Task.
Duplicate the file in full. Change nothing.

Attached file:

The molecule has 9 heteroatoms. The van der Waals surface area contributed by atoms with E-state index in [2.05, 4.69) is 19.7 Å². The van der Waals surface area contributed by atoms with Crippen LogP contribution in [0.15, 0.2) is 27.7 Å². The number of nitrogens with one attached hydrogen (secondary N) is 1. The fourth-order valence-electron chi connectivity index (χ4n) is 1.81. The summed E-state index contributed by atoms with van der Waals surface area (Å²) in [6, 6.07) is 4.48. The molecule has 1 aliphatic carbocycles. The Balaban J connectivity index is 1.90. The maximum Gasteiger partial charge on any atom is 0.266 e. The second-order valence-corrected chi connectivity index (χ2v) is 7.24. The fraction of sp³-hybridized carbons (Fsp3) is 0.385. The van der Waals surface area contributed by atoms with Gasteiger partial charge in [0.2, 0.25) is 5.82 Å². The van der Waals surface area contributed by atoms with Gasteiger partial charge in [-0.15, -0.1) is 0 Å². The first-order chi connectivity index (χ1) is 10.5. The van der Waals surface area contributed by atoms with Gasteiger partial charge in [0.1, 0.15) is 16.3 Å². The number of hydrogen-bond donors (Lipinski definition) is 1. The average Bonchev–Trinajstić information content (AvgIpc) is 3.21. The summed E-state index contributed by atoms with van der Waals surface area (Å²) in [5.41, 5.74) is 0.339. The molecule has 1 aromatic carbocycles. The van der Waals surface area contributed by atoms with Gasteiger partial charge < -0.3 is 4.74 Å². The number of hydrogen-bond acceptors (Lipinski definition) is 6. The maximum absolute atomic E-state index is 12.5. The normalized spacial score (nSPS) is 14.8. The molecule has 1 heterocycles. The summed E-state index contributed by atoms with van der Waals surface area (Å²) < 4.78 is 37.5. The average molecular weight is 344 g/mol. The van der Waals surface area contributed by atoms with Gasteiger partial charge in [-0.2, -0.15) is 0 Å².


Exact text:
The molecule has 9 heteroatoms. The van der Waals surface area contributed by atoms with E-state index in [2.05, 4.69) is 19.7 Å². The van der Waals surface area contributed by atoms with Crippen LogP contribution in [0.15, 0.2) is 27.7 Å². The number of nitrogens with one attached hydrogen (secondary N) is 1. The fourth-order valence-electron chi connectivity index (χ4n) is 1.81. The summed E-state index contributed by atoms with van der Waals surface area (Å²) in [6, 6.07) is 4.48. The molecule has 1 aliphatic carbocycles. The Balaban J connectivity index is 1.90. The maximum Gasteiger partial charge on any atom is 0.266 e. The second-order valence-corrected chi connectivity index (χ2v) is 7.24. The fraction of sp³-hybridized carbons (Fsp3) is 0.385. The van der Waals surface area contributed by atoms with Gasteiger partial charge in [0.2, 0.25) is 5.82 Å². The van der Waals surface area contributed by atoms with Gasteiger partial charge in [-0.15, -0.1) is 0 Å². The first-order chi connectivity index (χ1) is 10.5. The van der Waals surface area contributed by atoms with Gasteiger partial charge in [0.1, 0.15) is 16.3 Å². The number of hydrogen-bond donors (Lipinski definition) is 1. The average Bonchev–Trinajstić information content (AvgIpc) is 3.21. The summed E-state index contributed by atoms with van der Waals surface area (Å²) in [5.41, 5.74) is 0.339. The molecule has 1 aromatic carbocycles. The van der Waals surface area contributed by atoms with Gasteiger partial charge < -0.3 is 4.74 Å². The number of hydrogen-bond acceptors (Lipinski definition) is 6. The maximum absolute atomic E-state index is 12.5. The normalized spacial score (nSPS) is 14.8. The molecule has 1 heterocycles. The summed E-state index contributed by atoms with van der Waals surface area (Å²) < 4.78 is 37.5. The average molecular weight is 344 g/mol. The van der Waals surface area contributed by atoms with Gasteiger partial charge in [-0.2, -0.15) is 0 Å².